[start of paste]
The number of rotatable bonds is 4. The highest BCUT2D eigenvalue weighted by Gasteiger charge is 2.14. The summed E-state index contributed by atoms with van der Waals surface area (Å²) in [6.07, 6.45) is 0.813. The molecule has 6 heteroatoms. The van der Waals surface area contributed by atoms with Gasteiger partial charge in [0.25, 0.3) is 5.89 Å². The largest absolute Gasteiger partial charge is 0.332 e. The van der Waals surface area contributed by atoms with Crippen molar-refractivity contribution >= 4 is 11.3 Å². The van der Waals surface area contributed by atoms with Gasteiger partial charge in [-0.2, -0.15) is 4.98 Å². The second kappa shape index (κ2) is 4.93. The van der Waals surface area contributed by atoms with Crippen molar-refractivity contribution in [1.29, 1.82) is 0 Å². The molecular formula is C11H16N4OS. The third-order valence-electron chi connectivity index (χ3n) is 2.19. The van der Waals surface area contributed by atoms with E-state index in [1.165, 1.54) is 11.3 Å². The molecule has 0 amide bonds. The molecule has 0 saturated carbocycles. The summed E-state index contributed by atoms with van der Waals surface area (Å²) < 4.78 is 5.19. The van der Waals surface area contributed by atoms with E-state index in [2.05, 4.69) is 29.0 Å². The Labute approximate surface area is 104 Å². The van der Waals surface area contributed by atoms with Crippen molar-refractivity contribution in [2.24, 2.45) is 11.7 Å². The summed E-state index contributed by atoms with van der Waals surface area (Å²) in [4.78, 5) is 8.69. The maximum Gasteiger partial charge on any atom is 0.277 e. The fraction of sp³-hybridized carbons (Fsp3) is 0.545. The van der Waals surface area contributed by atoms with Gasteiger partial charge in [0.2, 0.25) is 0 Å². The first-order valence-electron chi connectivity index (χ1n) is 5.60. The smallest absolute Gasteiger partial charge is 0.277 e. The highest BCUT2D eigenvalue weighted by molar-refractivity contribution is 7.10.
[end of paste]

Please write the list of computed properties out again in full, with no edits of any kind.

The number of rotatable bonds is 4. The highest BCUT2D eigenvalue weighted by Gasteiger charge is 2.14. The summed E-state index contributed by atoms with van der Waals surface area (Å²) in [6.07, 6.45) is 0.813. The molecule has 6 heteroatoms. The van der Waals surface area contributed by atoms with Gasteiger partial charge in [0.25, 0.3) is 5.89 Å². The largest absolute Gasteiger partial charge is 0.332 e. The van der Waals surface area contributed by atoms with Crippen molar-refractivity contribution >= 4 is 11.3 Å². The van der Waals surface area contributed by atoms with Gasteiger partial charge in [-0.2, -0.15) is 4.98 Å². The second kappa shape index (κ2) is 4.93. The van der Waals surface area contributed by atoms with Crippen molar-refractivity contribution in [1.29, 1.82) is 0 Å². The molecular formula is C11H16N4OS. The third-order valence-electron chi connectivity index (χ3n) is 2.19. The van der Waals surface area contributed by atoms with E-state index in [1.165, 1.54) is 11.3 Å². The molecule has 0 amide bonds. The molecule has 0 saturated carbocycles. The summed E-state index contributed by atoms with van der Waals surface area (Å²) < 4.78 is 5.19. The van der Waals surface area contributed by atoms with E-state index in [2.05, 4.69) is 29.0 Å². The Labute approximate surface area is 104 Å². The van der Waals surface area contributed by atoms with Crippen molar-refractivity contribution in [2.24, 2.45) is 11.7 Å². The summed E-state index contributed by atoms with van der Waals surface area (Å²) in [4.78, 5) is 8.69. The maximum Gasteiger partial charge on any atom is 0.277 e. The fraction of sp³-hybridized carbons (Fsp3) is 0.545. The van der Waals surface area contributed by atoms with Gasteiger partial charge in [0.2, 0.25) is 0 Å². The first-order valence-electron chi connectivity index (χ1n) is 5.60. The smallest absolute Gasteiger partial charge is 0.277 e. The highest BCUT2D eigenvalue weighted by molar-refractivity contribution is 7.10.